These findings did not go unnoticed by the national media. On the same date the study was published, The New York Times ran a headline referring to “room for doubt” among breast biopsies with a PBS NewsHour video by the same name.

I think that it is important for patients and the public to know that by design, the study itself is not an accurate reflection of what happens in “real world” clinical practice of pathology. It is a very common practice for pathologists to obtain second opinions in difficult cases such as ductal carcinoma in-situ (DCIS) and atypical hyperplasia to avoid both under- and over-interpretation. The participating study pathologists were only presented a single glass slide without the ability to “show the case” to others or obtain stains that are sometimes used to diagnosis breast biopsies accurately.

If a woman (or man) receives a diagnosis of DCIS or atypia, they may consider getting a second opinion to ensure there is no invasive cancer. Because DCIS and atypical ductal hyperplasia do not represent invasive cancer, patients have time to make informed decisions about their health, including time to obtain a second opinion.

There are several options patients can take to help ensure their breast biopsy is read accurately. Here a few:

  • Ask if the laboratory that will examine your tissue sample is accredited by the College of American Pathologists (CAP). The CAP accredits thousands of laboratories worldwide and provides an online directory for patients.
  • Make sure the pathologists who are examining your tissue sample are board-certified.
  • Find out if the hospital has a multidisciplinary breast conference or “breast tumor board”. These are teams of physicians and other health care professionals that meet regularly to discuss diagnosis and management of patients with breast disease, guaranteeing more consultation about the best approach for your care.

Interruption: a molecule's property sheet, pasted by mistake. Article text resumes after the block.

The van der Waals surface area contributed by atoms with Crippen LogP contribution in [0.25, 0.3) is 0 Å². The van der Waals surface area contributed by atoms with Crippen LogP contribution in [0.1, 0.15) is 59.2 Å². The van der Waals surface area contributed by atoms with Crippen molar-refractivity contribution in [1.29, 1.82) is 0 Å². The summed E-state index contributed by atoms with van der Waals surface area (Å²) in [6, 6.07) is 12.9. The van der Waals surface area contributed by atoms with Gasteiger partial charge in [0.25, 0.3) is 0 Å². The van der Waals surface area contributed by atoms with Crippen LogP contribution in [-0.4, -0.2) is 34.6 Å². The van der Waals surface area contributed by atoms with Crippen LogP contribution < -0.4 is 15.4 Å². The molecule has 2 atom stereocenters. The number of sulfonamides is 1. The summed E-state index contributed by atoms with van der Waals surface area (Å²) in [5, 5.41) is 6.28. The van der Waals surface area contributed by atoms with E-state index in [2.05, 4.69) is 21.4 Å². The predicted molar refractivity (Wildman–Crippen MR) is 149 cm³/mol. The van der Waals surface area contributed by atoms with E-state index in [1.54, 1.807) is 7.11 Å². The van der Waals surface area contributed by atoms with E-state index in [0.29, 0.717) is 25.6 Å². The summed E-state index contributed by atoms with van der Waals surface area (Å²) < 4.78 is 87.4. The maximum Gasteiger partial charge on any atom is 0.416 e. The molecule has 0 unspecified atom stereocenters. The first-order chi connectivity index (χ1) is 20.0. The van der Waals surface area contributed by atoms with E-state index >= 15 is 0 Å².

• If your hospital doesn’t have a multidisciplinary breast conference, consider getting a second opinion. Have your doctor send the biopsy slides to another laboratory and request they be read by a pathologist who specializes in breast pathology.
  • As you seek out additional clinical opinions be sure to request your slides be reviewed at the other hospitals. Pathologists can use technologies such as digital pathology to make available your slides to be viewed with several pathologists in many hospitals for timely and accurate diagnoses.
  • Seek out accurate and credible resources to help you understand your pathology report and diagnosis, such as the CAP’s resource, “How to Read Your Pathology Report“.

If you have questions, pathologists are willing to speak and meet with patients about your diagnosis and how your biopsy sample is processed and reviewed.

As with any biopsy sample, be sure to get a copy of your pathology report and use resources such as those from CAP to insure your laboratory and pathologist have the resources to provide you the best possible care.

Understanding Your Pathology Report: A Patient’s Story

Honored to share my story in this video produced by the College of American Pathologists (CAP) to help advise patients on engaging with their pathologists and the importance of understanding their pathology reports. Drs. Carey August and Keith Kaplan, practicing pathologists, describe how pathologists generate a pathology report and interact with the patient’s care team, such as Dr. Rosalinda Alvarado, to formulate a treatment plan. Be sure to ask for a copy of your pathology report and ask for the opportunity to review it with your pathologist. These doctors do amazing work everyday and the reports they generate are critical to formulating your treatment plan. Be your own best advocate!